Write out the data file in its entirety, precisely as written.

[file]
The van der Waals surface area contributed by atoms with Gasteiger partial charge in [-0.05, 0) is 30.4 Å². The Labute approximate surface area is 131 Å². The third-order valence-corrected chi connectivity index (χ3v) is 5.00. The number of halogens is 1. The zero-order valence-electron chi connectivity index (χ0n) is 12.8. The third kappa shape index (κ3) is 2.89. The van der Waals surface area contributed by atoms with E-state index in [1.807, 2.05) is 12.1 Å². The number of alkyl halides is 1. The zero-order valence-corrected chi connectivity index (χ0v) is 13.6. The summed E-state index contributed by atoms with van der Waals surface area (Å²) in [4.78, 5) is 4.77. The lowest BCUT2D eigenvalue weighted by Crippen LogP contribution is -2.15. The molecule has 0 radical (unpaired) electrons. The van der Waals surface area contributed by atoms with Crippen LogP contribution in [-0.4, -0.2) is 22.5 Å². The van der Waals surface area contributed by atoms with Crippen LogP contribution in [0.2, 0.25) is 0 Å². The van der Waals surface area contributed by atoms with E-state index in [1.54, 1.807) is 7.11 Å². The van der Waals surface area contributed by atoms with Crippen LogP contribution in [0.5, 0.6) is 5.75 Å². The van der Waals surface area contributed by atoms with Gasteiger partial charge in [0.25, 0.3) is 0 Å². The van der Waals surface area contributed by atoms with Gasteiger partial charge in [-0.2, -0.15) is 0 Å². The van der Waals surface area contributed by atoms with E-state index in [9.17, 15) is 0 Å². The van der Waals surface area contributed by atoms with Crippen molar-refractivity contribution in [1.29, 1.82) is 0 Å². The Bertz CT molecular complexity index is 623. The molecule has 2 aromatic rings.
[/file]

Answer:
The van der Waals surface area contributed by atoms with Gasteiger partial charge in [-0.05, 0) is 30.4 Å². The Labute approximate surface area is 131 Å². The third-order valence-corrected chi connectivity index (χ3v) is 5.00. The number of halogens is 1. The zero-order valence-electron chi connectivity index (χ0n) is 12.8. The third kappa shape index (κ3) is 2.89. The van der Waals surface area contributed by atoms with E-state index in [1.807, 2.05) is 12.1 Å². The number of alkyl halides is 1. The zero-order valence-corrected chi connectivity index (χ0v) is 13.6. The summed E-state index contributed by atoms with van der Waals surface area (Å²) in [4.78, 5) is 4.77. The lowest BCUT2D eigenvalue weighted by Crippen LogP contribution is -2.15. The molecule has 0 radical (unpaired) electrons. The van der Waals surface area contributed by atoms with Crippen LogP contribution in [-0.4, -0.2) is 22.5 Å². The van der Waals surface area contributed by atoms with Crippen LogP contribution in [0.2, 0.25) is 0 Å². The van der Waals surface area contributed by atoms with E-state index in [1.54, 1.807) is 7.11 Å². The van der Waals surface area contributed by atoms with Crippen LogP contribution in [0.5, 0.6) is 5.75 Å². The van der Waals surface area contributed by atoms with Gasteiger partial charge in [0.25, 0.3) is 0 Å². The van der Waals surface area contributed by atoms with Gasteiger partial charge in [-0.2, -0.15) is 0 Å². The van der Waals surface area contributed by atoms with E-state index in [9.17, 15) is 0 Å². The van der Waals surface area contributed by atoms with Crippen molar-refractivity contribution in [1.29, 1.82) is 0 Å². The Bertz CT molecular complexity index is 623. The molecule has 2 aromatic rings.